Stephen Gallacher has told Europe’s Ryder Cup rookies to enjoy the “longest and hardest week” of their lives in the 41st staging of the transatlantic tussle.
Darren Clarke’s side for the match starting at Hazeltine on Friday includes six newcomers – English quartet Danny Willett, Andy Sullivan, Matt Fitzpatrick and Chris Wood as well as Spaniard Rafa Cabrera Bello and Thomas Pieters from Belgium.
They’ll be aiming to help Europe secure an unprecedented fourth victory in a row after wins at Celtic Manor, Medinah and Gleneagles, where Gallacher was one of three rookies in Paul McGinley’s team.
“I think they will be buzzing,” said the Lothians star of the sextet about to feel the heat in golf’s biggest team event for the first time.
“I played with Andy Sullivan in the Italian Open a fortnight ago week, when it was great that they all played well in their last tournament before heading out to Hazeltine, and have also spoken to a few of the others.
“I’m sure the six newcomers we have in the team will give a great account of themselves and there’s no chance they will be frightened by the challenge that awaits them this week.
“Five of them qualified automatically, after all, and the guy who needed a pick, Thomas Pieters, is a future world-beater, believe me.
“Danny Willett is the Masters champion and I don’t see players as being rookies any more. Back in the day that may have been the case when not as many Europeans went over to America to play, but not now.
“The guys are playing loads of events over there and playing in America doesn’t faze people any more.”
Gallacher, of course, enjoyed the added thrill of playing in the event on home soil and expects this week to have been planned with the same meticulous preparation by Team Europe.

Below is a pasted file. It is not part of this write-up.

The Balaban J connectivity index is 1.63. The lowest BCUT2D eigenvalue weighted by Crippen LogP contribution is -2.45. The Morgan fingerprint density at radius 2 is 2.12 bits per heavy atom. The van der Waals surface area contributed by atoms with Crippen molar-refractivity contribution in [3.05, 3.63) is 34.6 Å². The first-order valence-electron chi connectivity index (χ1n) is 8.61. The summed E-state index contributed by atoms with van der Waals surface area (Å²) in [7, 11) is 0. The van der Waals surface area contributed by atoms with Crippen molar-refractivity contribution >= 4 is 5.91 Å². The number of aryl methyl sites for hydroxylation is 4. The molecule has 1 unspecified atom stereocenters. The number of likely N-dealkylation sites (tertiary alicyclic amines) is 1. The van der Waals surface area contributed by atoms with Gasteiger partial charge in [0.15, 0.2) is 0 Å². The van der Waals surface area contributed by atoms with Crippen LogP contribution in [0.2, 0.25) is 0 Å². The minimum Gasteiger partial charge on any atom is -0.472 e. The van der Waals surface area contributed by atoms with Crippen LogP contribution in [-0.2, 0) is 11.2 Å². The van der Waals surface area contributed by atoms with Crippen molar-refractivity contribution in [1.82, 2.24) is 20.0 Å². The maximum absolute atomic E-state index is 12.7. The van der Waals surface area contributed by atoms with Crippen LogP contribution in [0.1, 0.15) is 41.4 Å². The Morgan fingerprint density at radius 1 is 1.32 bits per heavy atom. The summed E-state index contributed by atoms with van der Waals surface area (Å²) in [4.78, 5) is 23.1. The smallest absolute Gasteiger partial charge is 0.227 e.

“It will be like clockwork for the guys,” he predicted. “They will simply turn up and play because it’s phenomenal what people do behind the scenes in preparation for the event.
“The first thing Paul told us was, ‘we are going to enjoy it and have fun’, and I’m sure that’s the same message Darren will be getting across to his players.
“It’s a big event they’ll have all dreamt of playing in and I told them to just go out and enjoy it. It’s the longest and hardest week of your life, but they will love it.
“The minute you get there you are doing something, whether it’s a meeting, dinner, press conference or playing a practice round.
“It’s very regimental in that respect and, of course, we had motivational speakers at Gleneagles, including Sir Alex Ferguson. We were favourites and he played every game at Manchester United as a favourite.”
While McGinley is a hard act to follow, Clarke is heading into the event in Minnesota with a thumping win in the EurAsia Cup earlier in the year under his belt.
“We’ve got a good template and I’m sure Darren will do well,” said Gallacher. “He’s spoken to all the past captains and I can’t see him doing it much different, to be honest, as there’s no need to.
“We are the holders and we want to keep it. I know people are saying it would be good for the Ryder Cup in America won this one, but I’d rather we won it all the time.
“We are still seven or eight behind overall. We are just closing the gap in that respect.
“They are hurting from recent results, which is why they’ve set up a task force and are trying everything they can to get the Ryder Cup back.”
Gallacher’s goal is to get back on this stage when the 2018 event heads to Le Golf National in Paris after seeing a wrist injury leave him out of the picture on this occasion.
“I’m writing this year off,” he declared, having only recently returned to European Tour action with a new swing that was required to prolong his career. “Hopefully by the end of the year I’ll have no pain and the new swing has bedded in and I will be starting in earnest again.”